Cowherd trends: Are we stuck in neutral?

Several important metrics of cowherd efficiency haven’t changed over the past 10 to 15 years.

Nevil Speer

February 13, 2020

2 Min Read
February KFMA Trends
Nevil Speer

This column has routinely provided updates from data generated by the Kansas Farm Management Association (KFMA). Analysis of the enterprise reports over time enables some key insights into the decision-making process of beef producers. State management association programs allow farming/ranching participants to obtain comprehensive analysis of their respective enterprises which comprise the farm operation. That information subsequently leads to establishment of meaningful benchmarks for comparative purposes – both from a production and financial standpoint.  

The KFMA data is especially useful from several perspectives. One, Kansas’ program is one of the largest in the country. Two, the data represents mostly mid-size (including both diversified and full-time) operations. Last, there’s a solid track record across all the data enabling meaningful comparisons over time. 

February KFMA Trends

The data represents five-year moving averages beginning with 1996-2000 and subsequently updated annually through 2017 (resulting from the 2018 analysis completed in 2019). Presentation of the five-year moving averages avoids year-over-year fluctuations that may occur due to weather and/or markets. What’s more, the moving averages enable a meaningful perspective of broader trends within the cow/calf sector. 

The key components in the graph include number of cows maintained, number of calves marketed and marketing weight. The trends are solidly consistent over time:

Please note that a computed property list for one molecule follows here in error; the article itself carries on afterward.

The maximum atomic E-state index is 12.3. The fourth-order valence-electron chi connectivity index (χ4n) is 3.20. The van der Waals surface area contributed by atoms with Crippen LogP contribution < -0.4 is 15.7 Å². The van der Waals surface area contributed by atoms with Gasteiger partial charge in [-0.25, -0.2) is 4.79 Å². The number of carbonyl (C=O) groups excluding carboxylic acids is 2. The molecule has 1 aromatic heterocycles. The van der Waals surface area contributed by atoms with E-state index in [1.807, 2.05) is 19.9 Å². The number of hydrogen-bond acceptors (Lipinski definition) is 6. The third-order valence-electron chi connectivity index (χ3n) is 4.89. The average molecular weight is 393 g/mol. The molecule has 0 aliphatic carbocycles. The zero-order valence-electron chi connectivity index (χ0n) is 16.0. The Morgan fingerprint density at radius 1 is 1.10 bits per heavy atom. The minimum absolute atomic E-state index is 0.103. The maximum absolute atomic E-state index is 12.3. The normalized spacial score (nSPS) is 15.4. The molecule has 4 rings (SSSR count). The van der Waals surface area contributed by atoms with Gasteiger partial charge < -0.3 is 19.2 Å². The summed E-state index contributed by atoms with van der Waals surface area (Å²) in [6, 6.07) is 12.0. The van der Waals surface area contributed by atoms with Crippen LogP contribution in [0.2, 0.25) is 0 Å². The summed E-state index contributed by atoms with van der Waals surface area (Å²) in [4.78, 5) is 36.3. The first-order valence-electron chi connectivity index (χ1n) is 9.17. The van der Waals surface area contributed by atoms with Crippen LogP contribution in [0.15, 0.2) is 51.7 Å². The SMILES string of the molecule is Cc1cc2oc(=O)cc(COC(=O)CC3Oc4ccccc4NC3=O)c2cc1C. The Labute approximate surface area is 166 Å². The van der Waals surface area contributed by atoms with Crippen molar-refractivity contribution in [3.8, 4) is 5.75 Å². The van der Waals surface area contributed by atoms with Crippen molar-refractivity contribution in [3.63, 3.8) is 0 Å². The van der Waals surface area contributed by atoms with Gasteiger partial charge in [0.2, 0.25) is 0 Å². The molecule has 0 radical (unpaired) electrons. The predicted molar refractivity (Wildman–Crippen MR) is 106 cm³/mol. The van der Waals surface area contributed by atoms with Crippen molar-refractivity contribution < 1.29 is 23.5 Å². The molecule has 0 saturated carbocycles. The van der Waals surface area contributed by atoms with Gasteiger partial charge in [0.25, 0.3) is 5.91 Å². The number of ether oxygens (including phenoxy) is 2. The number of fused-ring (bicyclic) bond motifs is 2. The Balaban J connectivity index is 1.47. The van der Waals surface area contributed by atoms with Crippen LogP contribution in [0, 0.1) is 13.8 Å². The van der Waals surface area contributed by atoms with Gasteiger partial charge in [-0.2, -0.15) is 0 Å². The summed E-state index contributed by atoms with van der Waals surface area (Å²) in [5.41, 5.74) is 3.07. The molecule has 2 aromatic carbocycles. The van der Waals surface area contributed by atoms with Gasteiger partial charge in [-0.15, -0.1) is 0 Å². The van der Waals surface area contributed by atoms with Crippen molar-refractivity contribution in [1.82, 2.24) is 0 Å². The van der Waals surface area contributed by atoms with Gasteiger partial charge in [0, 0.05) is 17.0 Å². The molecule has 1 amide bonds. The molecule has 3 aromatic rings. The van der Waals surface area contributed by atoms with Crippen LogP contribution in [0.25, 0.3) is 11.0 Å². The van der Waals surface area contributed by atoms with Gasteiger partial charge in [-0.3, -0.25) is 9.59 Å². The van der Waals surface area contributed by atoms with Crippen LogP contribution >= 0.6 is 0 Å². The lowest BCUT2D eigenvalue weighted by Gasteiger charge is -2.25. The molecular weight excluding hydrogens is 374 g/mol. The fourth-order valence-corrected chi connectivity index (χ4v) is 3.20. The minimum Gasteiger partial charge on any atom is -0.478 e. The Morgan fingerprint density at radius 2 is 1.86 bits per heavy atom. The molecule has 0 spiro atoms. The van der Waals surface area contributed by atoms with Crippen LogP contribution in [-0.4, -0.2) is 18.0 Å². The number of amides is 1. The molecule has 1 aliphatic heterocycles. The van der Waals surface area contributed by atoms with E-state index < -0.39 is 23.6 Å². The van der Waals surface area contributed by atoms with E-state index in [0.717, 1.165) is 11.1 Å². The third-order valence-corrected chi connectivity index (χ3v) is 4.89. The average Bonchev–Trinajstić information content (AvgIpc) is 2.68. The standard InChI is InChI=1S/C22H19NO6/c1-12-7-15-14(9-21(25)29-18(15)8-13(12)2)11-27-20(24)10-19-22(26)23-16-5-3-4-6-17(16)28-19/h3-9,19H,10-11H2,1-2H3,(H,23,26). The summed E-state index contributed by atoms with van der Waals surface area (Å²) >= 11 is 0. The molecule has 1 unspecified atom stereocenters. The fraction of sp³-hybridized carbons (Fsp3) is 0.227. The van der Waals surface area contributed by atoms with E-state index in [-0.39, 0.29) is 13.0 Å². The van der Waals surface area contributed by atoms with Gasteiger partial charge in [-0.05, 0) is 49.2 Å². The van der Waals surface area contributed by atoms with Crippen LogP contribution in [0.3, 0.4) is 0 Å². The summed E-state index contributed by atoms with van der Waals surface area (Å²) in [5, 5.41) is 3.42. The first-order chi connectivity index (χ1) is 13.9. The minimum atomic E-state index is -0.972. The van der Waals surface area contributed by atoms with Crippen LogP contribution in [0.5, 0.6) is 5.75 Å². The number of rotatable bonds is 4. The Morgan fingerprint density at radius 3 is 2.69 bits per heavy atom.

1. Cowherd size: Clearly, there’s been a trend toward managing more cows since the beginning of the data series. However, it seems that has leveled off in recent years around 135-140 cows, largely matching the broader trends across the country in terms of overall numbers.  

  2. Marketing rate: The relative proportion of calves marketed (or calf crop percentage marketed – aggregately determined by pregnancy, calving, and weaning percentages, respectively) has remained stubbornly stuck at about 85%. There’s been no major improvements – nor declines – in cumulative cow fertility and/or calf survivability.  

  3. Weaning (marketing) weights:  Despite all indications of greater growth potential across the industry over time (e.g. bigger steer slaughter and carcass weight) marketing weight of calves hasn’t changed during the past 15 years. Producers continue to market their calves at the time they weigh around 600 pounds. With a 3% shrink, that translates to a 580-pound payweight.  

Are these consistent with the trends you’ve seen in your area?  

Nevil Speer serves as an industry consultant and is based in Bowling Green, KY. Contact him at [email protected].

About the Author(s)

Nevil Speer

Nevil Speer serves as an industry consultant and is based in Bowling Green, KY.

Nevil Speer has extensive experience and involvement with the livestock and food industry including various service and consultation projects spanning such issues as market competition, business and economic implications of agroterrorism, animal identification, assessment of price risk and market volatility on the producer segment, and usage of antibiotics in animal agriculture.
Dr. Speer writes about many aspects regarding agriculture and the food industry with regular contribution to BEEF and Feedstuffs.  He’s also written several influential industry white papers dealing with issues such as changing business dynamics in the beef complex, producer decision-making, and country-of-origin labeling.
He serves as a member of the Board of Directors for the National Institute for Animal Agriculture.
Dr. Speer holds both a PhD in Animal Science and a Master’s degree in Business Administration.

Contact him at [email protected].

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